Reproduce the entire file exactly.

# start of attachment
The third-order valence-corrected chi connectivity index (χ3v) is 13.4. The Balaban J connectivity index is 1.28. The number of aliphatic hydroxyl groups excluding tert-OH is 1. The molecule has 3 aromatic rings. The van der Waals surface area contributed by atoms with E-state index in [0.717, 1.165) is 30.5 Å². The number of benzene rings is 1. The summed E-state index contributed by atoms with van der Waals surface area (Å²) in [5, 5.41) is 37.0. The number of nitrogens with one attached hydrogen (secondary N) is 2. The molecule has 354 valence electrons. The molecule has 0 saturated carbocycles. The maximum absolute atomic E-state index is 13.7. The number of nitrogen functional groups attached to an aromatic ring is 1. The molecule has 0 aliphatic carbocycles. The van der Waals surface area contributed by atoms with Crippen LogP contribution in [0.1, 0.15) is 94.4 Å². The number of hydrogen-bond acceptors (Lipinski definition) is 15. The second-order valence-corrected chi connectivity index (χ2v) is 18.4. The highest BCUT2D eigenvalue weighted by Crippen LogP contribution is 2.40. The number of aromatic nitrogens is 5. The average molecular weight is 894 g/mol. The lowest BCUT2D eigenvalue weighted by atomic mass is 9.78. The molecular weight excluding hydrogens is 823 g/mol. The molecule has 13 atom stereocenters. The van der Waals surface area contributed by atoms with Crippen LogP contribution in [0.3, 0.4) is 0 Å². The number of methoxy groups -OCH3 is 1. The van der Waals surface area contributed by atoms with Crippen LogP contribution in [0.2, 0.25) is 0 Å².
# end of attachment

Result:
The third-order valence-corrected chi connectivity index (χ3v) is 13.4. The Balaban J connectivity index is 1.28. The number of aliphatic hydroxyl groups excluding tert-OH is 1. The molecule has 3 aromatic rings. The van der Waals surface area contributed by atoms with E-state index in [0.717, 1.165) is 30.5 Å². The number of benzene rings is 1. The summed E-state index contributed by atoms with van der Waals surface area (Å²) in [5, 5.41) is 37.0. The number of nitrogens with one attached hydrogen (secondary N) is 2. The molecule has 354 valence electrons. The molecule has 0 saturated carbocycles. The maximum absolute atomic E-state index is 13.7. The number of nitrogen functional groups attached to an aromatic ring is 1. The molecule has 0 aliphatic carbocycles. The van der Waals surface area contributed by atoms with Crippen LogP contribution in [0.1, 0.15) is 94.4 Å². The number of hydrogen-bond acceptors (Lipinski definition) is 15. The second-order valence-corrected chi connectivity index (χ2v) is 18.4. The highest BCUT2D eigenvalue weighted by Crippen LogP contribution is 2.40. The number of aromatic nitrogens is 5. The average molecular weight is 894 g/mol. The lowest BCUT2D eigenvalue weighted by atomic mass is 9.78. The molecular weight excluding hydrogens is 823 g/mol. The molecule has 13 atom stereocenters. The van der Waals surface area contributed by atoms with Crippen LogP contribution in [0.3, 0.4) is 0 Å². The number of methoxy groups -OCH3 is 1. The van der Waals surface area contributed by atoms with Crippen LogP contribution in [0.2, 0.25) is 0 Å².